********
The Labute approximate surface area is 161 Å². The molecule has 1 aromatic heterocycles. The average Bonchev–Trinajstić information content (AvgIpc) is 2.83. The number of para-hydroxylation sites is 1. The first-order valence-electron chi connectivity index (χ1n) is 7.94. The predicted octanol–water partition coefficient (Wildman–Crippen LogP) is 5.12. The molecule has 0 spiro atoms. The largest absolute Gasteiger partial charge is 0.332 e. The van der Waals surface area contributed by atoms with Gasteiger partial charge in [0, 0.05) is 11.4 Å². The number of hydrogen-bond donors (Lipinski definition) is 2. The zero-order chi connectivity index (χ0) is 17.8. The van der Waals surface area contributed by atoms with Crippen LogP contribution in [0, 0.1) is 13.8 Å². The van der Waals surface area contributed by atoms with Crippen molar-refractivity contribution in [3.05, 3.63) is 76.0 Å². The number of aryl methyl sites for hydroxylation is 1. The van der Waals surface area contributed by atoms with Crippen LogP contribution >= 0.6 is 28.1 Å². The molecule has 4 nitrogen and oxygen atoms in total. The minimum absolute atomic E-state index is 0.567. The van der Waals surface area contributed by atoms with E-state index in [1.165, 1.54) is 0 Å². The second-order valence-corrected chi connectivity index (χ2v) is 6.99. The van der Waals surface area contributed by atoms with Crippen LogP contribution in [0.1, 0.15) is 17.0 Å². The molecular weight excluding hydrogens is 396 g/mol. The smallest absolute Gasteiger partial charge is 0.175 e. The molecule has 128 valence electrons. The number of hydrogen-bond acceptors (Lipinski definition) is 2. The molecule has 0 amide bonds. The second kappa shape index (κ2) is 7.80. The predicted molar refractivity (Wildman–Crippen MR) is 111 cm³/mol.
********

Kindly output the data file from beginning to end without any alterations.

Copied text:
The Labute approximate surface area is 161 Å². The molecule has 1 aromatic heterocycles. The average Bonchev–Trinajstić information content (AvgIpc) is 2.83. The number of para-hydroxylation sites is 1. The first-order valence-electron chi connectivity index (χ1n) is 7.94. The predicted octanol–water partition coefficient (Wildman–Crippen LogP) is 5.12. The molecule has 0 spiro atoms. The largest absolute Gasteiger partial charge is 0.332 e. The van der Waals surface area contributed by atoms with Gasteiger partial charge in [0, 0.05) is 11.4 Å². The number of hydrogen-bond donors (Lipinski definition) is 2. The zero-order chi connectivity index (χ0) is 17.8. The van der Waals surface area contributed by atoms with Crippen LogP contribution in [0, 0.1) is 13.8 Å². The van der Waals surface area contributed by atoms with Crippen molar-refractivity contribution in [3.05, 3.63) is 76.0 Å². The number of aryl methyl sites for hydroxylation is 1. The van der Waals surface area contributed by atoms with Crippen LogP contribution >= 0.6 is 28.1 Å². The molecule has 4 nitrogen and oxygen atoms in total. The minimum absolute atomic E-state index is 0.567. The van der Waals surface area contributed by atoms with E-state index in [1.165, 1.54) is 0 Å². The second-order valence-corrected chi connectivity index (χ2v) is 6.99. The van der Waals surface area contributed by atoms with Crippen LogP contribution in [0.1, 0.15) is 17.0 Å². The molecular weight excluding hydrogens is 396 g/mol. The smallest absolute Gasteiger partial charge is 0.175 e. The molecule has 128 valence electrons. The number of hydrogen-bond acceptors (Lipinski definition) is 2. The molecule has 0 amide bonds. The second kappa shape index (κ2) is 7.80. The predicted molar refractivity (Wildman–Crippen MR) is 111 cm³/mol.